Nutrition and Health Facts of Milk

Health and Nutrition
13.01.2020

Milk is an essential part of our food culture. Milk is a fluid which is made up of almost 88 % water and the remaining 11 to 12 % consists of all the other constituents. It performs the role of an essential beverage which supplies macronutrients and many micronutrients.

Milk is also used to make several other products such as cream, butter, curd/yogurt, ghee, kefir and cheese which are consumed all over the world.

Composition of milk

The major component of milk is water which is about 88 %. Milk also contains protein 3.15 %, lipids 3.25 % and carbohydrates 4.8 % (1). It is a good source of several minerals such as calcium, phosphorous and vitamins like vitamin A, vitamin D, choline and vitamin B12.

 

Nutrition facts of Milk

Protein in milk

Like all the other animal source proteins milk protein is also a complete protein that is it has all the essential amino acids required by us. Milk contains two major proteins casein and whey. Casein accounts for 80 % of milk protein and whey accounts for about 20 % of milk protein (2).

Milk is a good quality and complete protein source. Milk proteins are known not only for their nutritive value but also for their biological properties (2).

Lipids in milk

Milk has 3.25 % fats. 1.8 % is saturated fatty acids, 0.2 % polyunsaturated fatty acids and 0.8 % monounsaturated fatty acids. Milk fat has a good proportion of saturated fat. Milk also contains 10 mg of cholesterol in 100 ml of milk.

Carbohydrates in milk 

Milk has 4.8 % of carbohydrates. The carbohydrate present in milk is in the form of disaccharide lactose.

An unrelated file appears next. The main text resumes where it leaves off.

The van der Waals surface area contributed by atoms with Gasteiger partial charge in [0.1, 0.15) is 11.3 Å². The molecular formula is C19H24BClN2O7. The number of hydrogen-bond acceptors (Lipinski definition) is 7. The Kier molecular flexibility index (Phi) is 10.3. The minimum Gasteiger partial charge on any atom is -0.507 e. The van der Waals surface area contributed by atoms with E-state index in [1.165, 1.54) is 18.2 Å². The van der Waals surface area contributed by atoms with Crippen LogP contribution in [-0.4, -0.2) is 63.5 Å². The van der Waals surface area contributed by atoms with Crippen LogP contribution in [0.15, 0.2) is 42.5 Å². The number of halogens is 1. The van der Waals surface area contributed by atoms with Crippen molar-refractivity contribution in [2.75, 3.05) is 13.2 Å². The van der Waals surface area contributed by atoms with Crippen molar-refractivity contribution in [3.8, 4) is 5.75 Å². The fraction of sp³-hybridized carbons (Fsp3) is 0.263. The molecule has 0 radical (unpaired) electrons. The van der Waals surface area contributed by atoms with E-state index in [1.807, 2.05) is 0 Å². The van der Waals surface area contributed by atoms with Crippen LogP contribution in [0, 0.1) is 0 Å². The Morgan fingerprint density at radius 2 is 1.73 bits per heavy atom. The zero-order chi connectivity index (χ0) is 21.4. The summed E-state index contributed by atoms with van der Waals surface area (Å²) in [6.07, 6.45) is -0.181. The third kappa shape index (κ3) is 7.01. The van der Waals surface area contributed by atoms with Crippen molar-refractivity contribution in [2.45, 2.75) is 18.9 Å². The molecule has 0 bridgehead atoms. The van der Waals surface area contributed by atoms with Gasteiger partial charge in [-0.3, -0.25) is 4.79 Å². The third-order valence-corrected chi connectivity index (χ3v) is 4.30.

Energy from milk

A cup of milk if it is 200 ml it gives 122 kcal. That is 100 ml milk has the calorific value of 61 kcals. The calorie value may change if the fat content is altered like making low fat or skim milk.

Minerals from milk

Milk 100 ml provides 113 mg of calcium, 84 mg phosphorous, 132 mg of potassium, 43 mg of sodium and 3.7 mg of selenium.

For bone health calcium and phosphorous are essential and milk provides both these elements. Calcium bioavailability from dairy products is quite good compared to plant sources (3).

Vitamins from milk

Vitamins present in milk are vitamin A 46 µg, vitamin D 1.3 µg, vitamin B12 0.45 µg and 14 mg of choline. Milk is a good source of vitamin A. It is one of the few sources of vitamin D and only source of vitamin B12 for vegetarians.

 

Health facts of milk

Milk and body weight

From the results of a study it was seen that milk and milk products have a positive effect on abdominal obesity that is they contribute towards reduction of waist circumference which is a significant predictor of metabolic syndrome (4).

A diet containing milk and milk products reduces the risk of childhood obesity and dairy products also improve the body composition in adults. Overweight and obesity are risk factors for developing type 2 diabetes (5).

In a meta-analysis of work done on dairy products and weight loss they concluded unless calories are restricted there is not much effect of dairy products on weight loss. And on restricted-calorie diet they have a modest effect on facilitating weight loss (6).

Milk may or may not help reduce weight as the results available till now are not consistent but it definitely is a good source of essential nutrients.

Milk and heart health

Saturated fat content of the diet is a major risk factor for heart problems. Milk fat major constituent is saturated fat. And milk also contains cholesterol.

A literature review concluded that evidence indicates a higher consumption of milk and dairy products around 200 to 300 ml per day does not increase the risk of any cardiovascular disease. And the review also concluded that there is an inverse association with hypertension and stroke (5).